Cons: There is no Quicken Loans office you can go to where you can look somebody in the eye and shake their hand. It’s all done online. For many people, that’s not a negative; that’s just the way of the world. Others may find it unsettling. After all, this is a house you’re buying, one of the biggest investments you’ll ever make.

Bank of America

Average mortgage rates as of July 2019 (check latest rates):

Mortgage Type Interest Rate Points APR
30-year fixed 3.625% 0.709 3.813%
15-year fixed 3.000% 0.687 3.329%
5-year ARM 2.875% 0.913 4.042%
10-year ARM 3.375% 0.836 3.956%

Pros: It has some incredible name recognition: If you aren’t happy with them, you’ll know where they live — they’re in all 50 states. In other words, this isn’t some fly-by-night organization. Other than USDA loans, they offer all kinds of home loans. Bank of America has a very polished online presence; you can apply online for a home loan and submit your documents through its Home Loan Navigator. If you’re enrolled in the bank’s Preferred Rewards program, you may be able to get $200 to $600 taken off your origination fees.

Cons: Nothing major, unless you really need a USDA loan. Customer service could be better, however, with a 3 out of 5 rating from J.D. Power.

Wells Fargo

Average mortgage rates as of July 2019 (check latest rates):

Mortgage Type Interest Rate Points APR
30-year fixed 3.875% 0-0.5 3.968%
15-year fixed 3.125% 0-0.5 3.324%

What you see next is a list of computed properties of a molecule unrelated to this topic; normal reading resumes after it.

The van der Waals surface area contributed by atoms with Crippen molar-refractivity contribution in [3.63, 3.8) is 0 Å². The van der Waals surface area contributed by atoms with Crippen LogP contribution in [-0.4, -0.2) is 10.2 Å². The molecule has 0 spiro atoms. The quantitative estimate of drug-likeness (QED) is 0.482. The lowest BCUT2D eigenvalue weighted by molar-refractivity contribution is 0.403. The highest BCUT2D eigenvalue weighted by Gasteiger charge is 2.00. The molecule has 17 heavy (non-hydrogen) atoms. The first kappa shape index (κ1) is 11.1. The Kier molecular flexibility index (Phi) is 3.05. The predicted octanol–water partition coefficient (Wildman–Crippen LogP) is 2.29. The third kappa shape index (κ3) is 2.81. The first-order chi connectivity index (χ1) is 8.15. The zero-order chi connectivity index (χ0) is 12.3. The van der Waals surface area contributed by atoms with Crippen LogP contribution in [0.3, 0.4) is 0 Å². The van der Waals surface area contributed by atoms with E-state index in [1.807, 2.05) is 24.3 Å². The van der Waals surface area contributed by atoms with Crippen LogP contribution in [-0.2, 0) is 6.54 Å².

5-year ARM 3.375% 0-0.5 4.138%

Pros: Wells Fargo has loan programs to help first-time home buyers through the buying process. They often accept down payments as low as 3% on fixed-rated mortgages through its Your First Mortgage program. This can be a given that many lenders want a 20% down payment. Wells Fargo also has incredible name recognition.

Cons: That name recognition is also a negative for Wells Fargo. As you’ve likely heard, Wells Fargo has come through some scandals of late, including one in which the bank settled with all 50 states for a total of $575 million. Before that settlement, Wells Fargo was accused of overcharging 250,000 customers for mortgage appraisals. That could give any potential homeowner pause.

USAA Mortgage

Average mortgage rates as of July 2019 (check latest rates):

Mortgage Type Interest Rate Points APR
30-year fixed 3.750% 1.125 3.923%
30-year jumbo 3.750% 1.125 3.877%
30-year VA loan 3.375% 1.000 3.664%
30-year VA jumbo loan 3.500% 0.875 3.769%